This past weekend, a number of Penn students went out into the West Philly community in order to provide services to others. Many returned with the realization that the community had provided a great service to them.
On Saturday, Penn Nursing and the Graduate Student Organization put on a free health fair for the West Philadelphia community at Harrity Elementary School. The students, who came from the School of Social Policy and Practice, the Nursing, Medical and Dental schools, provided a variety of health services with the help of the Sayre Health Center.
The School of Nursing and the Medical School led vital sign checks and physical assessments. While the community benefited from the free health care at the fair, the students and professionals who volunteered also gained something in return. They said participating in the fair was good for practicing their skills in a supervised environment. The fair was set up so that undergraduate Nursing students could take patients’ blood pressure and other vitals, as graduate students acted as mentors and were able to “walk them through it,” Nursing grad student Tracy Kwan said.
“Undergrad students were thanking us for letting them take blood pressure and check vitals,” she added.
Kwan, who was also the event coordinator, said over 200 people attended this year’s third annual fair. Attendance was “really great compared to the previous year,” Kwan said, as they made revisions to last year’s fair, including moving it from a Sunday to a Saturday, in order to maximize fair attendance and increase their outreach efforts.
Kwan and other members of the GSO board felt that their outreach efforts this year were better than previous years. Their outreach program focused primarily on “flyering everywhere,” according to GSO co-president Kylee Deterding, “from SEPTA stations to churches to alcohol stores.”
In addition to providing immediate health care to the community, education was a key component of this year’s fair. Skeleton and heart models were present as volunteers taught community members about the intricacies of the body to ensure proper health upkeep. “People are very grateful [for the education] and willing to embrace the information,” Deterding said.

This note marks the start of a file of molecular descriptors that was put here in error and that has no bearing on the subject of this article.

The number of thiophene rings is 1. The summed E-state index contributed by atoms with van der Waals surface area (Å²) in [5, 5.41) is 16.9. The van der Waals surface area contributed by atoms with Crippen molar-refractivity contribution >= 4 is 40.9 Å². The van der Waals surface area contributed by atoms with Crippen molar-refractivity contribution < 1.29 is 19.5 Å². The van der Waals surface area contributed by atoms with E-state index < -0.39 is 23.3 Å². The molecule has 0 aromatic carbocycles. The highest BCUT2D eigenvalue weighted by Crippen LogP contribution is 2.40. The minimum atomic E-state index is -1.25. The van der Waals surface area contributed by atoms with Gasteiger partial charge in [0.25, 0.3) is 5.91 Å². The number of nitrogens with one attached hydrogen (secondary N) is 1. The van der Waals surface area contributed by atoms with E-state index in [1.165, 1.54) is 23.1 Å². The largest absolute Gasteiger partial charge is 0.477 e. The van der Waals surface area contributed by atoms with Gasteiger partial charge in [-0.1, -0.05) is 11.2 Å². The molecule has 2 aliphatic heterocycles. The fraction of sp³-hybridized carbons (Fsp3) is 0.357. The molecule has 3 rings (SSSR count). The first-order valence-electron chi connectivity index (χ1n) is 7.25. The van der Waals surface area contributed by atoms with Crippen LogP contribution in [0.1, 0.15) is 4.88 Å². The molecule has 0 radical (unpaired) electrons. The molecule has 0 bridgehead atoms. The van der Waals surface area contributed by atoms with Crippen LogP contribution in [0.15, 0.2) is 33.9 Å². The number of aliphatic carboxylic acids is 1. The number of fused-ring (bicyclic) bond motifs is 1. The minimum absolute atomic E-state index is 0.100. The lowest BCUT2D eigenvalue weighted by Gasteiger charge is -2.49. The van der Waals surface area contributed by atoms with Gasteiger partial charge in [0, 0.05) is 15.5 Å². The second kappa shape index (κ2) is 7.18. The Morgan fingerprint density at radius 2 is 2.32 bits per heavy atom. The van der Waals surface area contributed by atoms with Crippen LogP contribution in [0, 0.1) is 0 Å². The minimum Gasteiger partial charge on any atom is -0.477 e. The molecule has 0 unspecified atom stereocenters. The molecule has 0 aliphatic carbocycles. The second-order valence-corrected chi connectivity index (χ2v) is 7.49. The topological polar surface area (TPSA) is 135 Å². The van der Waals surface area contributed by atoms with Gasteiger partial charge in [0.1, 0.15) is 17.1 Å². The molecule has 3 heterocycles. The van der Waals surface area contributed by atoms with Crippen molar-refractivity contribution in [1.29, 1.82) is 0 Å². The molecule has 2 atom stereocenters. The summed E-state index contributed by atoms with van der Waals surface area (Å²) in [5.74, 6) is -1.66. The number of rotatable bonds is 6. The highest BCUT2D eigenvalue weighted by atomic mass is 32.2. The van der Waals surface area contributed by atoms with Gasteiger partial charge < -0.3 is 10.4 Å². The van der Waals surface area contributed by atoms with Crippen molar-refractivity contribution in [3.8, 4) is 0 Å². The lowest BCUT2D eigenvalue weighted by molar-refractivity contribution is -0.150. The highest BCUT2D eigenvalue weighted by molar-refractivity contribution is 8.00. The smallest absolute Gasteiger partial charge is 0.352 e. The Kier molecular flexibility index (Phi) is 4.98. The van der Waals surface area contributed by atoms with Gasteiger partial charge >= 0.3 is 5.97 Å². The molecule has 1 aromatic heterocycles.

Organizers set up coloring stations in which children were able to keep busy while learning about the body parts that they colored. SP2 volunteers taught community members about stress and stress management. “A lot of people learned a lot of different things about their health and how to stay healthy,” Dental School volunteer Elite Mekel said.
Organizers were especially proud of the way the fair was able to connect community members to further health care when needed. Sayre Health Center played a crucial role in allowing this to happen. “Sayre’s been integrated so that people who don’t have access have somewhere to go,” Deterding said.
“That was the purpose of the health fair,” Kwan said, “to help identify people in need and kind of link them with the community so that they have the assistance to prevent the disease from progressing.” Medical School volunteer Abby Robinson was also pleased to see that “people were linked to care very well.”
“If they weren’t able to get the proper care at the fair, then they were referred to where they would be able to get care,” Robinson said.
The fair was an eye-opening experience for many of the volunteers and organizers. “I really enjoyed just getting to a different part of Philadelphia that I’m not used to traveling to,” Robinson said. Women’s Health Nursing volunteer Hadja Diallo felt that “going out into West Philly and targeting a specific community” was very beneficial for her career as a health care provider in the long run. Mekel added that the fair allowed her “to see some other things that you don’t get to see in the regular clinic.”
While many volunteers expressed satisfaction with the event, Kwan reflected on its original goals. “I really hope the community benefited from this,” she said.Comments powered by Disqus
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